In 2009, the Asia Pacific Forum (APF) published a report that stated that The National Human Rights Commission of Korea (‘NHRCK’) issued a number of “key decisions on protecting the rights of people with disabilities.” (Source: APF) Yet, 5-years later the issue of wage inequality and equal protection under the law is still problematic. Until the 2014 expose by the Associated Press (AP) the issue of enslavement of the disabled on salt farms, which had previously been reported on, had slipped quietly from the public’s eye.

Though South Koreans and the rest of the world were outraged by these abuses, like many atrocities that don’t directly affect us, these concerns became “those peoples’ problems,” and we assuaged our conscience with the belief that some organization has now intervened to correct the problem. However, as with many human rights abuses in the Asian manufacturing sector, we as beneficiaries turn a blind eye because of the affordability of the items that are produced. Many of us cannot afford to boycott low cost items sold by Walmart and other megastores because it has a direct impact on our budgets. But, these savings come at the cost of enslavement or barely subsistence level wages paid to the people who spend long, back-breaking days producing the products we use.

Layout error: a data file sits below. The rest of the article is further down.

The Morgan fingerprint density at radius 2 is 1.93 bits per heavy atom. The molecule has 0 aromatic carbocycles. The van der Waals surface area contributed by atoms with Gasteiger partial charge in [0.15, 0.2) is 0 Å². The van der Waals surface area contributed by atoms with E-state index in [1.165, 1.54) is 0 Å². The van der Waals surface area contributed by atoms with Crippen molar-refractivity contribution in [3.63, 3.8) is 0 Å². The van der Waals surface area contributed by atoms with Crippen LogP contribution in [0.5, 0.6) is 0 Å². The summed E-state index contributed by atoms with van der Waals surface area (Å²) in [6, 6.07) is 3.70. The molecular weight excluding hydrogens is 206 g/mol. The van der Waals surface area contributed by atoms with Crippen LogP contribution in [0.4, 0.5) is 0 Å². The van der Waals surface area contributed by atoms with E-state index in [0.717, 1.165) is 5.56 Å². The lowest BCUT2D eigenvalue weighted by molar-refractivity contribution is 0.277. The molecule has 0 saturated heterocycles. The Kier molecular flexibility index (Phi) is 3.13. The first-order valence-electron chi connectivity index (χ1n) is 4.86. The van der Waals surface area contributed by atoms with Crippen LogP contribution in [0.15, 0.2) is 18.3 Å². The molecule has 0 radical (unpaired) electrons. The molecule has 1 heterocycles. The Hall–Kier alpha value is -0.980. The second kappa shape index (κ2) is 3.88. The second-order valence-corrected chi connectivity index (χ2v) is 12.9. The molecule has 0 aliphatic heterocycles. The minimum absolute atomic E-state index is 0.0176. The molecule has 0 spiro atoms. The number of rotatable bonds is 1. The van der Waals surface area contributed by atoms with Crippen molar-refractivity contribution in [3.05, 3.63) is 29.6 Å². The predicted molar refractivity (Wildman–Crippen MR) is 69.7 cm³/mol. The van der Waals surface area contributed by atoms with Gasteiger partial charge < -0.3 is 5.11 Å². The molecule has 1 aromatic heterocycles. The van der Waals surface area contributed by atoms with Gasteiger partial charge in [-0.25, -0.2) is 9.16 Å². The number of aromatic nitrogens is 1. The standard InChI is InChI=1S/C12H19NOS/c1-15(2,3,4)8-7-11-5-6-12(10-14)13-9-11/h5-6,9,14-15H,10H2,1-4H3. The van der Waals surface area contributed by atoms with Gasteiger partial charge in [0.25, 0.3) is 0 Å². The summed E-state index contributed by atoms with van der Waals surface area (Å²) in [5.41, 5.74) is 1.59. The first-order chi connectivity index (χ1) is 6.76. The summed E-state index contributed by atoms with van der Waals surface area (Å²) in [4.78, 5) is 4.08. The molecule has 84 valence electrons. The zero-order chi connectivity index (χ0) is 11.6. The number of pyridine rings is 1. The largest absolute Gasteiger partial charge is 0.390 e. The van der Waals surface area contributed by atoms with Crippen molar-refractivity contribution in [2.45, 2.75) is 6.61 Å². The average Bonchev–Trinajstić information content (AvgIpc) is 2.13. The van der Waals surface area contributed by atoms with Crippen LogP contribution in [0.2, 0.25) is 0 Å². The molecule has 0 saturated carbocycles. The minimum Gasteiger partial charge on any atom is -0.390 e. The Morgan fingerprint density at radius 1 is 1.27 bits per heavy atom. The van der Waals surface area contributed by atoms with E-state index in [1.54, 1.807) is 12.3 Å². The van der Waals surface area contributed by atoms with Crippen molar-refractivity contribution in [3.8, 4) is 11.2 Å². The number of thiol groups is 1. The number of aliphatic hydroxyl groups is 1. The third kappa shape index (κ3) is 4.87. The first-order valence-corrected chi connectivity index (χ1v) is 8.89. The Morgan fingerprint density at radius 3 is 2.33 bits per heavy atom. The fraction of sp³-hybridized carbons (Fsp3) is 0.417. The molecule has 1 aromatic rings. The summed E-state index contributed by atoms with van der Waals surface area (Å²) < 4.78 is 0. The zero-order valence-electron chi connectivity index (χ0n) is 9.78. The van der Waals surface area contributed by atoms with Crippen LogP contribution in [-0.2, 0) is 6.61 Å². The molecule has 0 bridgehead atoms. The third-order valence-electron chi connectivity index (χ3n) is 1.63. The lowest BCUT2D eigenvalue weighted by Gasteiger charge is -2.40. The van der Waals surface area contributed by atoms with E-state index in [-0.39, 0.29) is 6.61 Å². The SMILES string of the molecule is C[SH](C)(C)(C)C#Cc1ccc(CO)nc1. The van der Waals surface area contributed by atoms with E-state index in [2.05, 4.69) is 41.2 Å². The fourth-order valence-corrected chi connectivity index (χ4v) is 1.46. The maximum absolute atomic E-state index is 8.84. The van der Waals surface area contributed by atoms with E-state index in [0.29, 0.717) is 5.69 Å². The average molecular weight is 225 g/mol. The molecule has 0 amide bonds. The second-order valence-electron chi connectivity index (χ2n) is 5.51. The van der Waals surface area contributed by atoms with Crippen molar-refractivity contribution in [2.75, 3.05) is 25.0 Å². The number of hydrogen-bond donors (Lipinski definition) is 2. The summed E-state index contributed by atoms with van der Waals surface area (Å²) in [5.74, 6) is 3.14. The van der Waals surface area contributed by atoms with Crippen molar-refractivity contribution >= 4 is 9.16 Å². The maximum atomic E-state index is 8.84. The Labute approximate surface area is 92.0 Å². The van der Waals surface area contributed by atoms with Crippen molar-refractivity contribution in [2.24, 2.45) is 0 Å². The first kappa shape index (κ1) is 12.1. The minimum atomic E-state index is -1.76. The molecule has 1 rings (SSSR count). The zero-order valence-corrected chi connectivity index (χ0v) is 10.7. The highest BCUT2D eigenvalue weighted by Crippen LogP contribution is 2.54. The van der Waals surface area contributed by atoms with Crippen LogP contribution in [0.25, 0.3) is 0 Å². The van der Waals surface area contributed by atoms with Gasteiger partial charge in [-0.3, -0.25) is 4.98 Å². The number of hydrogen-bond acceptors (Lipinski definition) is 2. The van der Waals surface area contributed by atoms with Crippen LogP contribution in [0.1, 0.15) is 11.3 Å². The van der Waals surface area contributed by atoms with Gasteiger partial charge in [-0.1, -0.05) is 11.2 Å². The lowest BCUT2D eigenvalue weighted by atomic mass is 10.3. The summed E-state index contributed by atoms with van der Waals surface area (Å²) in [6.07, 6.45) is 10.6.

With a population of 50.22 million, of which 632,000 are international residents, and the ubiquity with which salt is used in cooking and other processes, a great number of people are benefiting from the enslavement of disabled South Koreans who unfortunately find themselves caught up in this industry. AP and other news outlets published extensive interviews with people who were beaten, tortured, starved, and otherwise abused but knew there were no viable alternatives available to them.

Those who were brave enough to report the abuse by the salt farmers routinely discovered that their complaints were not taken seriously, and in fact, the legal system (police and courts) routinely disregarded or dismissed these allegations. When a plaintiff was successful in getting their case to court, most salt farmers were given a small fine which they quickly paid. This tacit approval of these human rights abuses only serves to reinforce the farmer’s heinous behavior, while demonstrating to the ‘salt farm slaves’ that their plight will go unchanged.